A cool sea breeze whistled through the trees, as the Grecian sun beamed down on a bright-eyed group of yogis.
Among them – as a relative newbie to the practice – I tried to perfect my downward dog but, thankfully, the sound of the nearby waves crashing hid the cracks of my lower back.
As I let out a deep breath, I felt my shoulders drop, my muscles relax and my mind empty.
This is just what the doctor ordered – quite literally.
Just months earlier, blood tests revealed I was low in vitamin D, so I was told to start taking daily supplements. I live in a small flat in the heart of east London’s cityscape and my body was clearly burnt out after what felt like an unusually long, cold winter.
Enter, Sani Resort. Nestled along the Kassandra peninsula in Halkidiki, Greece, it’s less than an hour’s drive from Thessaloniki airport – and it was my answer to a frazzled city soul.
Over the course of four days and three nights, it felt like I experienced everything the luxury hotel had to offer – from tennis on clay courts and ziplining through trees, to bird watching in wetlands and yoga by the sea.
I stayed in Sani Porto, one of the five Sani Resort hotels spread out along the peaceful 1000-acre reserve that recently underwent a €30 million (£25.6 million) renovation. There’s also Sani Beach, Sani Club, Sani Asterias and Sani Dunes.
Guests are free to roam through all of the hotels – some with their very own spas, restaurants and bars – for whatever takes their fancy. And they did not disappoint.
The room I stayed in – a Junior Suite Private Garden (starting at £240 per night on a half-board basis) – was just the start of stress-less bliss. A huge garden with outdoor seating to soak in the sun, a king-size double bed and a freestanding bathtub that I may or may not have had a glass of bubbly among the bubbles one night.
After unpacking, it was time to explore and take the edge off a bit. First stop, one of the many poolside bars for an Aperol Spritz.
Speaking of alcohol, I fell in love with mastiha on this trip – a liqueur seasoned with mastic, which is a resin with a slightly pine or cedar-like flavour. Sani Club’s mastiha-laden Aegean Aroma cocktail (€17) feels so refreshing after a day of lounging by the pool in the Mediterranean sun, or you can have it as a shot (or two) with dessert.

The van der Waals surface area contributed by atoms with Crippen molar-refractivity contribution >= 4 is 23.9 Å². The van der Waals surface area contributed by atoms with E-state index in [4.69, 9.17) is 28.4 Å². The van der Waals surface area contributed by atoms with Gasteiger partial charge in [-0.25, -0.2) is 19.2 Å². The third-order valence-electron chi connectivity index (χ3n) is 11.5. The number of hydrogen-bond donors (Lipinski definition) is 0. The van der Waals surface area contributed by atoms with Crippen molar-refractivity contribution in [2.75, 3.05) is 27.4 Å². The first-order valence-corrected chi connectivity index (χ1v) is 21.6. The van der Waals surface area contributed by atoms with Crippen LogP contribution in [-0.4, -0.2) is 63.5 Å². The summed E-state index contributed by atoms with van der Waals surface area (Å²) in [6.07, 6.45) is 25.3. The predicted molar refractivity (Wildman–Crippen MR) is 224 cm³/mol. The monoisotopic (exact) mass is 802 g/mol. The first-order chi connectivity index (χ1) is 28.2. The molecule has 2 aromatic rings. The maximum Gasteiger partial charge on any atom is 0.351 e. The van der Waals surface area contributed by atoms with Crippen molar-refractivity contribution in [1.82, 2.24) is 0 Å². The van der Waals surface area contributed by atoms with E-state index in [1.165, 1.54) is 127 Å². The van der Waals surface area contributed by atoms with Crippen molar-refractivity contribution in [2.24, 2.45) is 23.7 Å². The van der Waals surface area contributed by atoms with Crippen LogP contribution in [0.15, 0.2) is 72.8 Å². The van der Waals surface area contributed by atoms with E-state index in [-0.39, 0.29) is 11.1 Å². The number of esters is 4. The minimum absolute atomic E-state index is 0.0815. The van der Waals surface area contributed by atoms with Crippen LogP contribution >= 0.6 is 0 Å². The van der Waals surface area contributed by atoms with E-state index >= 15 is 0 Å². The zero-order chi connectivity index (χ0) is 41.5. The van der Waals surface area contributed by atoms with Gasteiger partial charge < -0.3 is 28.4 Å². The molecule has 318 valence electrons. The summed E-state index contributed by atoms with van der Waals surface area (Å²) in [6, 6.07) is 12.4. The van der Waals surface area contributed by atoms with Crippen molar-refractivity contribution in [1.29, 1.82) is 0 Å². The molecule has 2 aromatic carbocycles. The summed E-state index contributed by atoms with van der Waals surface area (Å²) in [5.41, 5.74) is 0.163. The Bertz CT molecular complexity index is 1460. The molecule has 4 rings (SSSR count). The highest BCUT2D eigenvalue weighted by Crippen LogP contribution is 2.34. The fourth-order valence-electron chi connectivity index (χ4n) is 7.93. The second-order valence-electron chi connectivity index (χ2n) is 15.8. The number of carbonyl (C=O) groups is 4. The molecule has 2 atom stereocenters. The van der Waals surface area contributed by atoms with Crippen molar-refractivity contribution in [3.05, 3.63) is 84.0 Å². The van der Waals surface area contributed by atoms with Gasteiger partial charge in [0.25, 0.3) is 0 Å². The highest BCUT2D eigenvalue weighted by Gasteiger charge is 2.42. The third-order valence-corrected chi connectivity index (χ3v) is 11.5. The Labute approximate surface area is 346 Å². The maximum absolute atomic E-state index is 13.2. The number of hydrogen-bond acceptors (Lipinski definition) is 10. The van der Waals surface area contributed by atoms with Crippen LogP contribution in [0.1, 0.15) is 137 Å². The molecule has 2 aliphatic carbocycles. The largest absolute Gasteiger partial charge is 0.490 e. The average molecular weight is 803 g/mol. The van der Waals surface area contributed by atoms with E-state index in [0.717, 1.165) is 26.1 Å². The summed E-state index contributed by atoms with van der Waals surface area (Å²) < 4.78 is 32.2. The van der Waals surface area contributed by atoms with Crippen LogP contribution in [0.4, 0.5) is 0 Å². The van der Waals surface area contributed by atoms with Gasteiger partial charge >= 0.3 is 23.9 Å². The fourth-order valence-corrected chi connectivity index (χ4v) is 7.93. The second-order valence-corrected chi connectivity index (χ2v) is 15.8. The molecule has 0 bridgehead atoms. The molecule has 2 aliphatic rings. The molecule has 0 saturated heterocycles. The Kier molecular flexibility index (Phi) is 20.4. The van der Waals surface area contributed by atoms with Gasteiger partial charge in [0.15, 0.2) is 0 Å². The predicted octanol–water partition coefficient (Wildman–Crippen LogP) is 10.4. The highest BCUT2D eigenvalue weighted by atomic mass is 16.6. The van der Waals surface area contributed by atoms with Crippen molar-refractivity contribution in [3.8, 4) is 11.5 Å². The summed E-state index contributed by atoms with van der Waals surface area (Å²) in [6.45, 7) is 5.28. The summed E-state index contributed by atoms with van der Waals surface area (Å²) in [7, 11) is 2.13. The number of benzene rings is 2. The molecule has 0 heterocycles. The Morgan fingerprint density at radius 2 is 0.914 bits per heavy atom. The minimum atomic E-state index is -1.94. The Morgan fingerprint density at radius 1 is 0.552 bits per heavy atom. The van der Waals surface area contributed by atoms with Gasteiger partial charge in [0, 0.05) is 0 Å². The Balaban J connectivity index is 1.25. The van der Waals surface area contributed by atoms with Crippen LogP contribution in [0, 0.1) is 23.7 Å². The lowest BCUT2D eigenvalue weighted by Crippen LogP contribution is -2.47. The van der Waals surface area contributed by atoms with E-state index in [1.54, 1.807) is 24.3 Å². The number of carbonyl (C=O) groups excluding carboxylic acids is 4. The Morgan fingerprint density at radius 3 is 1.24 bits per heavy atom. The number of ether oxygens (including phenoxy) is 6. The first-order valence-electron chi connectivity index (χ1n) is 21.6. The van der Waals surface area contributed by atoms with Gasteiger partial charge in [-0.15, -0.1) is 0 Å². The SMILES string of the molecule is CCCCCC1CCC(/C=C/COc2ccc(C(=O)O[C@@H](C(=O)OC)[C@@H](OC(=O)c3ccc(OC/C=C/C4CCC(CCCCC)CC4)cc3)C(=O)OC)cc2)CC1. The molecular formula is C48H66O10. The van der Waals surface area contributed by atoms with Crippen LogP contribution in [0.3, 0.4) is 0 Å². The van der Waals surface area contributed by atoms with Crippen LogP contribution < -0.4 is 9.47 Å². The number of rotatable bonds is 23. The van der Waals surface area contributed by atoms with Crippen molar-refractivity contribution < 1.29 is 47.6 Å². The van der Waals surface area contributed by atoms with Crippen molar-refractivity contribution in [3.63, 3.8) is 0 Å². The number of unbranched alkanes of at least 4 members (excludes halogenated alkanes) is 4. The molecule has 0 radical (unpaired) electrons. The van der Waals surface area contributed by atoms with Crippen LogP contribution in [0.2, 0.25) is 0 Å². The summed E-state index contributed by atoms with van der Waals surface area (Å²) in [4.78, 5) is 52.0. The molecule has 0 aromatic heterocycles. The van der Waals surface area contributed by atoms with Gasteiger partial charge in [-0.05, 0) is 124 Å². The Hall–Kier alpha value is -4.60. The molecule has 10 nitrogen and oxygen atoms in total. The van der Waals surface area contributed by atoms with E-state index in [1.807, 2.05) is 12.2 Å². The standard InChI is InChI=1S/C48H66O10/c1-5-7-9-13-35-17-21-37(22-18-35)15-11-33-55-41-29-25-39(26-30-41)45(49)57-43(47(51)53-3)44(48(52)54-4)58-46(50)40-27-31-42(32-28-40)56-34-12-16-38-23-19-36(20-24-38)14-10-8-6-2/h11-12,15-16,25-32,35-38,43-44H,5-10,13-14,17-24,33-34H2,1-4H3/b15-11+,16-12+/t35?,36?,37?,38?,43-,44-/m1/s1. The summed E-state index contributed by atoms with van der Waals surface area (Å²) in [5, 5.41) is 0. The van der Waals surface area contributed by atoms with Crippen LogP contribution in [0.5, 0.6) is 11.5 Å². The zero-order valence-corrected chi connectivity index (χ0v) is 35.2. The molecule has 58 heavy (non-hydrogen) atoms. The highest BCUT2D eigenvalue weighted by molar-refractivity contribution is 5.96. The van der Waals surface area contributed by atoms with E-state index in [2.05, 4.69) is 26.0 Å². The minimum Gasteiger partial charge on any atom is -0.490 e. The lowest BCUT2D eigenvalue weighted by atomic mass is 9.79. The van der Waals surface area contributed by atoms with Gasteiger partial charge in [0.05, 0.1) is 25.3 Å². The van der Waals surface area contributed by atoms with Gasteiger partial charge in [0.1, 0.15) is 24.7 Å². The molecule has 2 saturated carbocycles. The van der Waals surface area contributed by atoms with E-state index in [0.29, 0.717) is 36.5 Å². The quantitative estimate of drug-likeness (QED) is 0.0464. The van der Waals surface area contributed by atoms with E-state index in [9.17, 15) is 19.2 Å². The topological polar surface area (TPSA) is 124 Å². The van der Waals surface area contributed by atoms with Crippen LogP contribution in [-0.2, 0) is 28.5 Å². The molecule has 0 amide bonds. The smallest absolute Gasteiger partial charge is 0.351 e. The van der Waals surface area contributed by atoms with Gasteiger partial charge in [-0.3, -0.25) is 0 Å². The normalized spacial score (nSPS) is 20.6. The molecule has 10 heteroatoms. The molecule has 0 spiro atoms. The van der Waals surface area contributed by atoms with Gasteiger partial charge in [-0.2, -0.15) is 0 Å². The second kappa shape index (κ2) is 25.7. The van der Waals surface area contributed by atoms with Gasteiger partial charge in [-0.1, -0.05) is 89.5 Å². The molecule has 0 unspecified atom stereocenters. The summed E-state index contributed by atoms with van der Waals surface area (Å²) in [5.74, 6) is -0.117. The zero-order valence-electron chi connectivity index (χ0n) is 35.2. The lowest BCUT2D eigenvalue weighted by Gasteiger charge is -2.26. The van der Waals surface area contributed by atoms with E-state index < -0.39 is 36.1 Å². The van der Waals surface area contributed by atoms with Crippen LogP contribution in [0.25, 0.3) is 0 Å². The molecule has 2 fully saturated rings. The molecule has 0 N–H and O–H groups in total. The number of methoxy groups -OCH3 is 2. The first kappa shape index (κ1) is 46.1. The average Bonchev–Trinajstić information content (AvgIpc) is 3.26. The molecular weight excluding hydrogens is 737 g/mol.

Another local favourite is malagouzia, which is a type of soft Greek white wine made from a grape that was brought back from the brink of extinction. Pair this with the many seafood options on offer.
The lobster pasta (€135/kg) or lettuce leaves with crab and langoustine (€34.50) at Sani Marina’s Tomata are to-die-for, as are Porto Sani’s newly-opened restaurant Lima, which offers up mouth-watering crab tacos (€20) and sea bream ceviche (€24). Of course, fried squid at any of the seaside eateries are all fresh, but they’re particularly delicious at the Marina’s Psaroyannos.
Try the meat or veggie platters at Sani Dunes too, but definitely start each day with Porto Sani’s buffet breakfast — featuring everything from fry-ups to fruit. A big, hearty meal is definitely needed for all the activities on offer.
I found myself on a walk one morning through the local wetlands. A guided tour told our small group about the fragile coastal ecosystem before setting up a telescope in the middle of a sandy bank in the lake to search for cute coots and mellow mallards.
After lunch that same day, before I knew it I was zip lining through the forest via the six courses on offer. Sure, the resort’s great for kids, but adults can get among the fun too.
I was feeling so energised that I even worked up the motivation to go to one of the gyms for a quick workout one day, including the rowing machine while basking in the early morning sun.
One of the most impressive activities on offer is a tennis lesson at the Rafa Nadal Tennis Centre (from €80 per person). The instructor was very patient with me as I ducked and dived across the clay court.
Don’t worry, it’s not a total heart-pumping sweatfest.
For a change of pace, I couldn’t recommend the seaside yoga enough. There’s also a complementary sunset cruise (but book in advance), where I sipped on a glass of fizz while seagulls glided along the sails with us.
But the highlight of the trip, for me, was the spa treatments.
One of the first things you’ll notice across all the spas is the revitalising Anne Semonin ‘Memoires D’ete’ scent, which is a mix of salty sea air and aromatic citrus groves. After checking in and waiting for my treatment slot, I soaked in the steamy sauna before reclining on a cool stone chair.
I then had a 30-minute back massage (€80) at Porto Sani Spa that felt like it got out every single knot. Then, a few days later – just before check-out – I treated myself to the Radiance Express facial (€95 for 25 minutes) and my face has never felt so refreshed. Perhaps it was the days of Mediterranean sun, but I looked and felt glowing (if I do say so myself).
There’s even a relaxation area to chill in afterwards, where I had herbal tea with a small selection of dried fruit. Truly heaven.
I couldn’t fault my four days at Sani Resort, including the hospitality, friendliness and professionalism of everyone working there.
As I flew out of Greece later that night, I felt a pang of sadness for the end of this long-overdue stress relieving holiday. But I’m sure the bottles of mastiha and malagouzia that I bought at duty-free will help me adjust back to London life.
James stayed in a Junior Suite Private Garden at Sani Resort’s Porto Sani, where rooms start at €275 (£240) per night on a half-board basis. Sani Festival and Sani Gourmet return to Halkidiki in 2023 at Sani Resort.
Flights from London Gatwick to Thessaloniki start at £90 round trip in off peak season with EasyJet (https://www.easyjet.com/).
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